Featured image via succo on Pixabay, cropped, Pixabay license

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  • A Reader says:

    Why can’t you get someone who isn’t a political hack to give you accurate legal information? Turley is 100% incorrect. The ruling specifically states that Trump has until February 12 to file for an en banc review or to appeal to SCOTUS. From US News: “

    In a related order, the appeals panel prevented delivery to the trial judge of the “mandate” enforcing their ruling through Feb. 12, effectively placing their ruling on hold to give Trump and his legal team until then to appeal to the Supreme Court. Such an appeal would continue a stay of the panel’s ruling until the high court acted. But, the judges specified, a request for a rehearing or an appeal to have the full appellate court hear the case would not. In that case, the decision would only be put on hold if the request for review by the appeals court were accepted – perhaps signaling the unlikelihood of such a request being granted.”

    If he appeals to the Supreme Court, which I suspect he will even that will likely not take a lot of time as we’ve already seen with the Colorado ruling. (Oral arguments for that are on Thursday. The turnaround was fairly quick for that and I suspect the Supreme Court will likely do a similar time frame for this case IF they take it. Which given how well it’s written, they may not. You’re neglecting to consider that an immunity argument essentially makes the president a king and according to the arguments Trump made before the DC court, would then take checks away from the judiciary, which I doubt the Supreme Court will like.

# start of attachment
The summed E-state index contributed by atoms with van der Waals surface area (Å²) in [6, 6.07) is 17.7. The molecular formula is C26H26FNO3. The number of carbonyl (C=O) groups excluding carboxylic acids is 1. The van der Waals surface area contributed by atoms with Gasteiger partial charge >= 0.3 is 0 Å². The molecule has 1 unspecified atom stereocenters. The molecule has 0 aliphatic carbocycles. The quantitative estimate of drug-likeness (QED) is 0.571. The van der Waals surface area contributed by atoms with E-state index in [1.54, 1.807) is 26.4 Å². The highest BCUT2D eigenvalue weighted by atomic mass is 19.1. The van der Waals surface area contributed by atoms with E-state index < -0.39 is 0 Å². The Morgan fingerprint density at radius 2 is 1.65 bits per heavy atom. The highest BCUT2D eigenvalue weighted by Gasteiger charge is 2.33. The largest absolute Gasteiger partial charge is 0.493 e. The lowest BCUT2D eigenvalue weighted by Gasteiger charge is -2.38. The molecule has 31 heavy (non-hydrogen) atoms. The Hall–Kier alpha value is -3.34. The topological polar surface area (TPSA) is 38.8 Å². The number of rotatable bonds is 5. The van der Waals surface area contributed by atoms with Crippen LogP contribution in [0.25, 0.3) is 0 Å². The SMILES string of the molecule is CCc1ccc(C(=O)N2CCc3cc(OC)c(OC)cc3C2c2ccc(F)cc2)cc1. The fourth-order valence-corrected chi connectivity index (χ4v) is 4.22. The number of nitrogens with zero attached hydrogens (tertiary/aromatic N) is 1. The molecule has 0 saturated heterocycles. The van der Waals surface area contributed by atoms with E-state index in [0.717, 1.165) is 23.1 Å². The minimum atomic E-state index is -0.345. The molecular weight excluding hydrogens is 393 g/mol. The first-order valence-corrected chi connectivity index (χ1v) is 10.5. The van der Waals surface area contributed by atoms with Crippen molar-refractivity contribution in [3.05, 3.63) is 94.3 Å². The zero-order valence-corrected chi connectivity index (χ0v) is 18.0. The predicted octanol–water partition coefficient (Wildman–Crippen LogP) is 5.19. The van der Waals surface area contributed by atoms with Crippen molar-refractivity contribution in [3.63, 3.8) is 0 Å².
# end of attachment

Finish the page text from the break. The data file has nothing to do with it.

For actual expert opinion on how this could play out, go here:

    For the actual court opinion go here:

    For the supplemental order re: appeals go here:

    Way to gaslight though. You ladies are A+ for effort in n that front today!

    • Kevin says:

      “Why can’t you get someone who isn’t a political hack to give you accurate legal information?”
      The reason? Because VG can’t possibly use any piece of VERIFIED, CONFIRMED, OR OTHERWISE ACCURATE piece information (by the way, they’re called FACTS) to justify the Malignant Tumor has a snowballs chance in hell to win a legal case. VG has to scour the internet for morsels of statements in support of the Malignant Tumor. What’s the track record for the Malignant Tumor? Winning has never felt so good.

  • The usual suspects seem quite confident that they will win this case – and that they have finally achieved the Soviet Socialist Republic of Amerika that they have been working towards for so long.